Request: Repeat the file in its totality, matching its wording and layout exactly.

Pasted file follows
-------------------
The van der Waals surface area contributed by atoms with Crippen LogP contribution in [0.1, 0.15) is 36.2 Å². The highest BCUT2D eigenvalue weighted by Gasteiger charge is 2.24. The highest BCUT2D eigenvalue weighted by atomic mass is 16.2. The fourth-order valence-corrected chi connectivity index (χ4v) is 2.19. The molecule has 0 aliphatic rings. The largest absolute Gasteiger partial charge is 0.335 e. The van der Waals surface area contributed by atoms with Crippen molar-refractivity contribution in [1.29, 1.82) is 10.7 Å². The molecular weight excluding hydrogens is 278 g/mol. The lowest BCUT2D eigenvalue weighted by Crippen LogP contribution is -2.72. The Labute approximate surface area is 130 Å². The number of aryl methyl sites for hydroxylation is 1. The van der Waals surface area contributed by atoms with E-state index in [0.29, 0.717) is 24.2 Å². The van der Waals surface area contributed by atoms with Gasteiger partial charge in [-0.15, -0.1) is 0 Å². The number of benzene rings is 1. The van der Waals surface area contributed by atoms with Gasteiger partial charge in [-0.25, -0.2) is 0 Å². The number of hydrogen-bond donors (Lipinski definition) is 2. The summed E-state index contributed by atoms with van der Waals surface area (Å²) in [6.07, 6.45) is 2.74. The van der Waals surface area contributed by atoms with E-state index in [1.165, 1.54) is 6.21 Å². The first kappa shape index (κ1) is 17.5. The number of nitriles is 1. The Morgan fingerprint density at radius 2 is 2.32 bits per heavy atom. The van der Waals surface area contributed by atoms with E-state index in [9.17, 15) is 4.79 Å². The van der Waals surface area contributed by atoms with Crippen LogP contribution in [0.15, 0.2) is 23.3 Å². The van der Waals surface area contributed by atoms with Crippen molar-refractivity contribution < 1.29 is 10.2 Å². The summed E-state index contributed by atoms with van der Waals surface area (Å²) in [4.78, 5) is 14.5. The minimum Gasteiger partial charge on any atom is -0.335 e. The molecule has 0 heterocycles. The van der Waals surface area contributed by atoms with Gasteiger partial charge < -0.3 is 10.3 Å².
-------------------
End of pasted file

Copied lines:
The van der Waals surface area contributed by atoms with Crippen LogP contribution in [0.1, 0.15) is 36.2 Å². The highest BCUT2D eigenvalue weighted by Gasteiger charge is 2.24. The highest BCUT2D eigenvalue weighted by atomic mass is 16.2. The fourth-order valence-corrected chi connectivity index (χ4v) is 2.19. The molecule has 0 aliphatic rings. The largest absolute Gasteiger partial charge is 0.335 e. The van der Waals surface area contributed by atoms with Crippen molar-refractivity contribution in [1.29, 1.82) is 10.7 Å². The molecular weight excluding hydrogens is 278 g/mol. The lowest BCUT2D eigenvalue weighted by Crippen LogP contribution is -2.72. The Labute approximate surface area is 130 Å². The number of aryl methyl sites for hydroxylation is 1. The van der Waals surface area contributed by atoms with E-state index in [0.29, 0.717) is 24.2 Å². The van der Waals surface area contributed by atoms with Gasteiger partial charge in [-0.15, -0.1) is 0 Å². The number of benzene rings is 1. The van der Waals surface area contributed by atoms with Gasteiger partial charge in [-0.25, -0.2) is 0 Å². The number of hydrogen-bond donors (Lipinski definition) is 2. The summed E-state index contributed by atoms with van der Waals surface area (Å²) in [6.07, 6.45) is 2.74. The van der Waals surface area contributed by atoms with E-state index in [1.165, 1.54) is 6.21 Å². The first kappa shape index (κ1) is 17.5. The number of nitriles is 1. The Morgan fingerprint density at radius 2 is 2.32 bits per heavy atom. The van der Waals surface area contributed by atoms with E-state index in [9.17, 15) is 4.79 Å². The van der Waals surface area contributed by atoms with Crippen LogP contribution in [0.15, 0.2) is 23.3 Å². The van der Waals surface area contributed by atoms with Crippen molar-refractivity contribution < 1.29 is 10.2 Å². The summed E-state index contributed by atoms with van der Waals surface area (Å²) in [4.78, 5) is 14.5. The minimum Gasteiger partial charge on any atom is -0.335 e. The molecule has 0 heterocycles. The van der Waals surface area contributed by atoms with Gasteiger partial charge < -0.3 is 10.3 Å².